Who the bloody hell is Raven Snook? Have you ever done anything? You offer nothing but snide insults. Your review shows how limited your intelligence is. I happened to see the show in workshop and again off-Broadway. Either we were duped into enjoying a really smart, and witty show with talented or you're dead wrong. Well worth the price of admission. Maybe the talented Mr. Roberts should target dim reviewers like Ms. Snook next time. Definitely would pay to see that.
Greed: A Musical for Our Times
Until Sat Apr 19
Photograph: Carol Rosegg
Time Out rating:
Not yet rated
Time Out says
Posted: Mon Apr 7 2014
Greed: In brief
Original Avenue Q star Stephanie D'Abruzzo is among the cast of a new musical revue by Michael Roberts (Golf: The Musical) that looks at avarice throughout history. Christopher Scott directs.
Greed: Theater review by Raven Snook
Even Wall Street tycoon Gordon Gekko would reverse his “greed is good” mantra after seeing this stinker. Michael Roberts (best known for Golf: The Musical and The Fartiste) takes sole discredit for this toothless revue of supposedly satirical songs about avarice, corruption and consumerism. There are 19 numbers, all poor in laughs and insight, with forgettable melodies and predictable punch lines. Roberts may be aiming for Tom Lehrer’s Tom Foolery heights but only ends up making fools of those who spend hard-earned cash on tickets.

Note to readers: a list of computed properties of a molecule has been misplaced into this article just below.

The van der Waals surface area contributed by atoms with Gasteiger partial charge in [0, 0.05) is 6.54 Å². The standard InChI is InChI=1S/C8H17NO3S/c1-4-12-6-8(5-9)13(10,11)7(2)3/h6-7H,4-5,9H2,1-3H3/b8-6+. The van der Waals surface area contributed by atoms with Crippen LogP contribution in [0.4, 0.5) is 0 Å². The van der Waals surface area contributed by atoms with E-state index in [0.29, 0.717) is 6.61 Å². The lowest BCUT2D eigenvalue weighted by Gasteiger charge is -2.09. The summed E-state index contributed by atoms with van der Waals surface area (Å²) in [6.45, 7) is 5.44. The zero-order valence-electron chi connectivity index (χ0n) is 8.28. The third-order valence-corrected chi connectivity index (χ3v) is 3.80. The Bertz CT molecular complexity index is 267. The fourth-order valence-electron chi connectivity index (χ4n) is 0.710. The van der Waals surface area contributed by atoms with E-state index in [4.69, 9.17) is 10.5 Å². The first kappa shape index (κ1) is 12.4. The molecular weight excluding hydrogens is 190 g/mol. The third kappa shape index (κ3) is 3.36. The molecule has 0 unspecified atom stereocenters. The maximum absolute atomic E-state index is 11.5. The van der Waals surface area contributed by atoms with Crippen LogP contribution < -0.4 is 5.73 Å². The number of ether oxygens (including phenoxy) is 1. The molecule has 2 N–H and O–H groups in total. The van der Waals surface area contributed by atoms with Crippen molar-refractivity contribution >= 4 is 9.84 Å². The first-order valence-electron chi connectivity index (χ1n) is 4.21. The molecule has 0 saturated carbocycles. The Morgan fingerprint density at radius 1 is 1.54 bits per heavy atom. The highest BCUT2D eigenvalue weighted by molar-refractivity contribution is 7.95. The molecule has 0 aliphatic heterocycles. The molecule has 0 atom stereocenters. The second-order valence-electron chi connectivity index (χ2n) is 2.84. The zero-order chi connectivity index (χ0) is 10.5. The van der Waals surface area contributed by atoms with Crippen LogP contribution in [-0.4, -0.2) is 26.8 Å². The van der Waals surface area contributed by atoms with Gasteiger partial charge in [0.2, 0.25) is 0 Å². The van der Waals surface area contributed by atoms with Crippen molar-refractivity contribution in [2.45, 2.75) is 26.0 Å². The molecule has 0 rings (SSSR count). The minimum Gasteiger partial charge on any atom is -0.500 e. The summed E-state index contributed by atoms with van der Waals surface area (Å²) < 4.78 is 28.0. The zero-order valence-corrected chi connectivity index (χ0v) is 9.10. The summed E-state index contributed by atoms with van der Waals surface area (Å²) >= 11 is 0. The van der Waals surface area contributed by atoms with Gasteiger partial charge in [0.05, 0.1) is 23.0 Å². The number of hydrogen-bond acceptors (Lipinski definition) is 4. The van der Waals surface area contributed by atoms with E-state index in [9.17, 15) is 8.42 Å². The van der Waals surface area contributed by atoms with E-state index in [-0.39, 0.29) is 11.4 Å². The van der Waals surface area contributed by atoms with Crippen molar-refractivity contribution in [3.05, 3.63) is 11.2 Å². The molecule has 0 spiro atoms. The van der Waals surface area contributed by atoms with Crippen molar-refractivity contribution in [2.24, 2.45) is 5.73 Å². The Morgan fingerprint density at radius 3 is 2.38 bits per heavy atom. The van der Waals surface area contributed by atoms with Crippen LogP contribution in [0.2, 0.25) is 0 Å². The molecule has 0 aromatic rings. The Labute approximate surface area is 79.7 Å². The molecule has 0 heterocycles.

Most of the targets are obvious—Bernie Madoff, JPMorgan Chase CEO Jamie Dimon, money-hungry mortgage brokers and financial advisors—though some jabs are off (doctors, not health-care companies, as villains?) and a few are just offensive. (“Another Kid,” a song about a white-trash welfare queen making babies in order to live off the government, tries to be edgy but inspires hisses.) Roberts’s comic slant on these folks is rarely original, and when he does have a novel idea—a beatnik “Liberal’s Lament,” a beach-movie-style tune about frivolous lawsuits—it’s something only a grandparent might guffaw at. In an era when social ills are brilliantly skewered every night on The Daily Show and its ilk, he’s just rehashing old jokes and information, usually badly.
The worst crime here? That four wonderful performers with top-notch comedy chops and voices are forced to sell this anemic shtick. Forbidden Broadway alums Neal Mayer and James Donegan, sultry soprano Julia Burrows and the always-effervescent Stephanie D'Abruzzo (from Avenue Q) all lend Greed much more energy and talent than it’s worth.—Theater review by Raven Snook